Mentors help new teachers
By News-Argus Staff
Published in News on August 25, 2005 1:46 PM
Beginning teachers often have a lot of have a lot to look forward to in their first year teaching. At the same time, a classroom full of students can be intimidating.
With looming teacher shortages, school systems are facing the challenge of getting teachers to fill the classrooms, with ongoing efforts made to recruit and retain educators.
One way Wayne County Public Schools has chosen to demonstrate its commitment to teachers is by pairing up veteran teachers with beginning teachers as mentors. Mentors, officials say, help build a trust and rapport that proves beneficial in overcoming teaching obstacles.
"The mentor-novice relationship is mutually beneficial," said Sally Pope, lead teacher for human resources. "The novice receives support and help in getting adjusted to the school, and the mentor gains enthusiasm and new ideas."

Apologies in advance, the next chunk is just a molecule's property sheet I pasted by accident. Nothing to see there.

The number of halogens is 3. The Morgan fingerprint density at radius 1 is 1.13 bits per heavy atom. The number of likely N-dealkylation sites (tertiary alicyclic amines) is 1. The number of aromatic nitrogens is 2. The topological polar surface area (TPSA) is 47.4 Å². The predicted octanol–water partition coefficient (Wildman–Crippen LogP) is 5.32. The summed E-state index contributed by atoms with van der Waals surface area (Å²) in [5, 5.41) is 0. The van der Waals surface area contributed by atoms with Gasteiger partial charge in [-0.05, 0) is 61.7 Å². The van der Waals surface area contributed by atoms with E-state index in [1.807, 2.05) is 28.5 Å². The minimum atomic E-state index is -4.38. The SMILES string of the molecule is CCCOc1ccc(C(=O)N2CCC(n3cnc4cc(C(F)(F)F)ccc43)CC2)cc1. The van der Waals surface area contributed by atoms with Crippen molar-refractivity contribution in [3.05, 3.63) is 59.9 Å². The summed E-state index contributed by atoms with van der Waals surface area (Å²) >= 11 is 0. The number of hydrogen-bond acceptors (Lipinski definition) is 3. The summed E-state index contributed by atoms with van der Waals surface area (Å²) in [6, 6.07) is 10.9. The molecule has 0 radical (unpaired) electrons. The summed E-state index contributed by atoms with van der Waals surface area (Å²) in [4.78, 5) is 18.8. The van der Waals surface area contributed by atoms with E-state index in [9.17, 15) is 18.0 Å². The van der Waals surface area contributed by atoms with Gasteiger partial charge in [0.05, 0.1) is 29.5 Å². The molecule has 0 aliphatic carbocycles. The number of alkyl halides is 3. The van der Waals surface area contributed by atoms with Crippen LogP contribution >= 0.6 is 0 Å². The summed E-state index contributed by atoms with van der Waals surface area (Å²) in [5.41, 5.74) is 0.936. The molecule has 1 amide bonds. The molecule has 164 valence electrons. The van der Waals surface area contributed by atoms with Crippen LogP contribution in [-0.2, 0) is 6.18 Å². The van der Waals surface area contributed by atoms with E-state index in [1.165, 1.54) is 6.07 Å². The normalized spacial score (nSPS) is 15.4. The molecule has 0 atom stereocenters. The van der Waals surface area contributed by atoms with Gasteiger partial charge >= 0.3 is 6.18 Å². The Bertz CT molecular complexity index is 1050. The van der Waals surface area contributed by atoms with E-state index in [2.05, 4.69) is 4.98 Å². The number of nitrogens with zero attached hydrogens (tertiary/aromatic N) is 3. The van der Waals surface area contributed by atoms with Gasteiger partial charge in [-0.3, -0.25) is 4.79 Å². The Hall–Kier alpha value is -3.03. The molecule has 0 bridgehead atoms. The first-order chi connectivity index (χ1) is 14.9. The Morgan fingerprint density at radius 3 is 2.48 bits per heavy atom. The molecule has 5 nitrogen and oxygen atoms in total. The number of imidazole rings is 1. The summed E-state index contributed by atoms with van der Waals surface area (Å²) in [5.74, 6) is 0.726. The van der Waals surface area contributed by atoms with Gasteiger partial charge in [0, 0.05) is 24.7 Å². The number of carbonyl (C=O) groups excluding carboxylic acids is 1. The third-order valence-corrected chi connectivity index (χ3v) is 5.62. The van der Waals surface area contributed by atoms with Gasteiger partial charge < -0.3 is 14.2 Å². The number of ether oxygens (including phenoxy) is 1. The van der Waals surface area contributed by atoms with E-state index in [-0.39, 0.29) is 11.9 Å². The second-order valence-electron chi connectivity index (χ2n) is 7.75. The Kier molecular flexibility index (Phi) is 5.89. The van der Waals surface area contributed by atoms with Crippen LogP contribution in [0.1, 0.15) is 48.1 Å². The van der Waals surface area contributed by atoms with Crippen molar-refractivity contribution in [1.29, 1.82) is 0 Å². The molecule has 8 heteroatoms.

Another lead teacher in human resources, Shirley Richardson said the mentor program is an essential tool in retaining teachers.
To be a mentor, a teacher must have taught for three years and be willing to serve as a mentor for three years.
Recently, 41 new mentors went through training to learn strategies to help teachers new to their schools this year. They join the more than 300 trained mentors already participating in the program.
The program has a history in the state, having begun in 1985. It has been in its current form since 1997 when the N.C. General Assembly enacted additional legislation and provided new funding in the Excellent Schools Act.
The state-funded program compensates mentors $100 a month for their efforts.
"It takes time to do the job," Ms. Richardson said. "Teachers have a lot on their plates."
Some mentors have multiple assignments. They meet once a week for at least 30 minutes, help with lesson plans, classroom management and share teaching strategies.
Darrin Evans, a seventh-grade teacher at Brogden Middle School, recalls the challenges of being a beginning teacher. He said he struggled the most with classroom management issues.
"I needed help when I was a first-year teacher," he said. "Maybe I'll be able to help someone."
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